Sunday, February 9, 2014

Cogne Ice Trip, Day 1

one guy on top rope, one shaky leader, one guy out of the picture rappelling down - busy, busy, busy!
Our first climbing day in Cogne coincided with a sunny Sunday with agreeable temperatures of -2 to -4 for the highs. Needless to say, we weren't alone. As there are many places in Europe, particularly north of the Alps, that are "ice starved", Cogne is one of the few places where there is enough ice.

On Saturday Wolfgang and I made the long drive from Salzburg over the Brenner pass, into South Tyrol, took a right turn north of Verona, went past Milan and finally entered the Aosta valley. Turning left 60 kilometres before Courmayeur with climbed to 1600 meters and reached the village of Cogne after more than eight hours on the road.

We got into our friends simple pension and were immediately impressed with the amount of snow. Giorgio said he's shovelled, "seven tons of snow so far this winter, it just keeps snowing". We settled in and then walked into the village under light snow and frosty temps. Before a dinner of pizza, we checked out the weather, snow and avalanche bulletins posted at the guide's office - avi level 3-4,  1.5 meters of snow, 10cm of fresh snow expected, a short in-between high-pressure system with gusting winds and cold temperatures.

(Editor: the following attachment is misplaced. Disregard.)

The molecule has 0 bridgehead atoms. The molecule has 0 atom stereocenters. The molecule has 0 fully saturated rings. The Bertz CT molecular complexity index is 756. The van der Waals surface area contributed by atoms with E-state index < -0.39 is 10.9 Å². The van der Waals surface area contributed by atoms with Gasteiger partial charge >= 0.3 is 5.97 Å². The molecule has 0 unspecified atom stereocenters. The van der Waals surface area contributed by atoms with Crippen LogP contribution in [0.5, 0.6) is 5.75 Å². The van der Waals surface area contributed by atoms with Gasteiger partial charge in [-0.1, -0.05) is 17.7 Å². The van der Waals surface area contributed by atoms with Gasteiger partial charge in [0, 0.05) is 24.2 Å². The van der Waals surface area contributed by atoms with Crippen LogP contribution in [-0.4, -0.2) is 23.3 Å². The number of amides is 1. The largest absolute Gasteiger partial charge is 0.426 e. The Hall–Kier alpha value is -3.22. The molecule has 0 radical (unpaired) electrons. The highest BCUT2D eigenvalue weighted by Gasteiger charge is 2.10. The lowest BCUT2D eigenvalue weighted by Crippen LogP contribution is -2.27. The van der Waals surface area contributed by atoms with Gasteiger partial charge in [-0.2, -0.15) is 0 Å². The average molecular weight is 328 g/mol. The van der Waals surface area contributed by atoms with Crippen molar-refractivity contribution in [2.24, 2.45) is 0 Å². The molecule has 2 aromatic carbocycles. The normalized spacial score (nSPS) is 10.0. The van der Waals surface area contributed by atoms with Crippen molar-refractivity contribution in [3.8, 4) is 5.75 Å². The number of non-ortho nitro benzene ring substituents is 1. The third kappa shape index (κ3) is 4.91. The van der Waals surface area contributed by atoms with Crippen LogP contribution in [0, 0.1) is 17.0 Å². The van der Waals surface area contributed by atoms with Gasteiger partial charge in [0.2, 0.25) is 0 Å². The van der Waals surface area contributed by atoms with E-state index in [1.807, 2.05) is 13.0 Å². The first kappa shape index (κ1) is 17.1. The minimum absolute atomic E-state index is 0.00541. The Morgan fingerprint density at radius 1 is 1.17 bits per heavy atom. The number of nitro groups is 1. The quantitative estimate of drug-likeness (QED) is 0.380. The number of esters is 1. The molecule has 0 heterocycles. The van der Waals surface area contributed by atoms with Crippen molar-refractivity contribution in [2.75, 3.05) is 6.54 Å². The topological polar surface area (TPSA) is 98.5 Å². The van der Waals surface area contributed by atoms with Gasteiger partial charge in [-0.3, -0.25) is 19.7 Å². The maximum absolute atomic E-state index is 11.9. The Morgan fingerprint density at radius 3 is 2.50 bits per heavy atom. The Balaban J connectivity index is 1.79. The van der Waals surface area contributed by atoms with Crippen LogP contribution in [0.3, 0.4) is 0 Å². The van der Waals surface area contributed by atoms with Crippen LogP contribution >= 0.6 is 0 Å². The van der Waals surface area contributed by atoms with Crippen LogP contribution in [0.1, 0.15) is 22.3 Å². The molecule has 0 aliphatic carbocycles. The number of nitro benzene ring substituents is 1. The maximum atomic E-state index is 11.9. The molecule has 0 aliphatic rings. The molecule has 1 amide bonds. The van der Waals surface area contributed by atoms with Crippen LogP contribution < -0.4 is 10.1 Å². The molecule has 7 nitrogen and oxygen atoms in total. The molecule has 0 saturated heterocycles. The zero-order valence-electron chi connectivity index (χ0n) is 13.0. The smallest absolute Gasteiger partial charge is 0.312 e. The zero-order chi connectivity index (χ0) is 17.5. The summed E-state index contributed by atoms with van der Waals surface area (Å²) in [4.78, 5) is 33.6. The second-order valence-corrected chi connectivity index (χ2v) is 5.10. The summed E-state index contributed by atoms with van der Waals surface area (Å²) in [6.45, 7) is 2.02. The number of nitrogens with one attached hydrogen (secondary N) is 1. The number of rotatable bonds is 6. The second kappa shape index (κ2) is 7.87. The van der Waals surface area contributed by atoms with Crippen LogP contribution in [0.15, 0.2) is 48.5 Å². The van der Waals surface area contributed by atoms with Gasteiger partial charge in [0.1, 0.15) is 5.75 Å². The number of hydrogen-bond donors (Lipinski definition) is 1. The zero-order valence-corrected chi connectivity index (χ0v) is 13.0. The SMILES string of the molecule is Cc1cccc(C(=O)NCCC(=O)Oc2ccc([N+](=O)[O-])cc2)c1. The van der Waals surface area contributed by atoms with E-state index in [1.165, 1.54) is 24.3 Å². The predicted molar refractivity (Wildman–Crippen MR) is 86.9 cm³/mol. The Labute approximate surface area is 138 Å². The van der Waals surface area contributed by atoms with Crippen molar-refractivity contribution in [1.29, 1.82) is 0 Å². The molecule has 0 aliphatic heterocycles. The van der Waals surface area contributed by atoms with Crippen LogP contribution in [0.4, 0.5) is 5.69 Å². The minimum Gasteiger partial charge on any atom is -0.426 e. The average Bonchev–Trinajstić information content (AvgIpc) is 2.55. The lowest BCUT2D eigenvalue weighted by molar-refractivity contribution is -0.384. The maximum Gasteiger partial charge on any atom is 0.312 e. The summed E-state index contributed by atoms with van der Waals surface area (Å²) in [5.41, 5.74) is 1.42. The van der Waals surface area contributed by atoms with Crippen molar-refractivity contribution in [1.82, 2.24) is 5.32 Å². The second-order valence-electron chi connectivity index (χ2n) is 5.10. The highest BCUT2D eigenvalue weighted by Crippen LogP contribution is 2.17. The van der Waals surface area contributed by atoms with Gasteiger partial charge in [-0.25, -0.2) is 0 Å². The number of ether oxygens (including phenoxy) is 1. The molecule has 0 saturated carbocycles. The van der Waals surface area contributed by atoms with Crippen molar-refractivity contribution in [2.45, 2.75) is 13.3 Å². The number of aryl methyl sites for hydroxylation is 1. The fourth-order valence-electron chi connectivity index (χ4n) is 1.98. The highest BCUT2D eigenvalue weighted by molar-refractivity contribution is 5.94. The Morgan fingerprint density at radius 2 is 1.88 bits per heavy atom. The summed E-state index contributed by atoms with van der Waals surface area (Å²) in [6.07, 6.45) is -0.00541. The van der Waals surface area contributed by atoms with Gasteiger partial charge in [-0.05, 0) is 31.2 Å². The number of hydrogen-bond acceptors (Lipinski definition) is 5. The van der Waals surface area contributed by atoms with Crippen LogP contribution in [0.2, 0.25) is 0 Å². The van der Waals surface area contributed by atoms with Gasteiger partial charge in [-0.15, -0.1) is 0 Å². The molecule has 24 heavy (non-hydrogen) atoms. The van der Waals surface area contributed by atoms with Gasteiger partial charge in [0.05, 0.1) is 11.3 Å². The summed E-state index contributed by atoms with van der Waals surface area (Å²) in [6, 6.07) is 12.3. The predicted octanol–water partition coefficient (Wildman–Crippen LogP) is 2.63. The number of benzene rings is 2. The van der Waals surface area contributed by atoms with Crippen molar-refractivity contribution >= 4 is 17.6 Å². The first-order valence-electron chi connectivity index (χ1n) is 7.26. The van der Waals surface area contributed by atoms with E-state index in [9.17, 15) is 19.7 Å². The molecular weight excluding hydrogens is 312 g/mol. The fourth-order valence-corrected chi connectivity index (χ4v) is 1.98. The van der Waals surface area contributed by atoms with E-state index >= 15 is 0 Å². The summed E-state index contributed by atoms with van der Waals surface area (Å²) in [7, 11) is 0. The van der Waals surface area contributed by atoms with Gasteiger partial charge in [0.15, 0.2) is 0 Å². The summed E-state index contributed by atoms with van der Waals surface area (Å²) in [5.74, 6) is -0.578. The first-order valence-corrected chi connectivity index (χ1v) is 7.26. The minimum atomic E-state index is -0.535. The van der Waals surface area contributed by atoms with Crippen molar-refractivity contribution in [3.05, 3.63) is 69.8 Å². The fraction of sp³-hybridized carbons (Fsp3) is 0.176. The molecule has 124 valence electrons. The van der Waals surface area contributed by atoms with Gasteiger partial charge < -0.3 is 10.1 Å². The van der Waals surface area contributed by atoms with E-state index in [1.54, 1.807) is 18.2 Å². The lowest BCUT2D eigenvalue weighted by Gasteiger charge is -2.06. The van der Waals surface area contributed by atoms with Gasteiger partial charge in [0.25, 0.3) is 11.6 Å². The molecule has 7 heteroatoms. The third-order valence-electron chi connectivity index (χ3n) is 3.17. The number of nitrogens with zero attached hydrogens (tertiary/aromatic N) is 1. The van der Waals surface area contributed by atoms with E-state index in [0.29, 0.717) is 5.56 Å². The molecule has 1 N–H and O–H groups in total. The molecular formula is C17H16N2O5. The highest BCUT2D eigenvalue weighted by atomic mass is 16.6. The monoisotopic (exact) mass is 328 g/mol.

Sunday dawned and we went to the end of the valley, heading right into the vally at the village of Lillaz. We stayed on the valley's right side and went in search of a moderate climb with the opportunity to get an impression of the ice and snow conditions.  We walked past some of the popular classic climbs and saw that there were a lot of ice climbers underway. It seemed as if there were 3-4 rope teams at all the falls.

We ended up choosing a climb that didn't seem too crowded and went at it. The other rope teams were either with French guides or were really inexperienced. A young Swiss couple laboriously made their way up snow-covered WI3 terrain below us while a British pair nervously got on the WI4 pillar that was climbed out with steps and hooks and placed a screw every 1.5 meters in between telling the belayer, "watch me here". Not the most relaxing atmosphere for a warm up climb.

We finished and rapped-off after passing all the parties and not allowing ourselves to get literately and fugitively tangled up with them on the descent.

Before going into the village for afternoon coffees, we walked a bit around to check out climbs over the next days. There are some good conditions and some hard routes have formed that were not formed last season.

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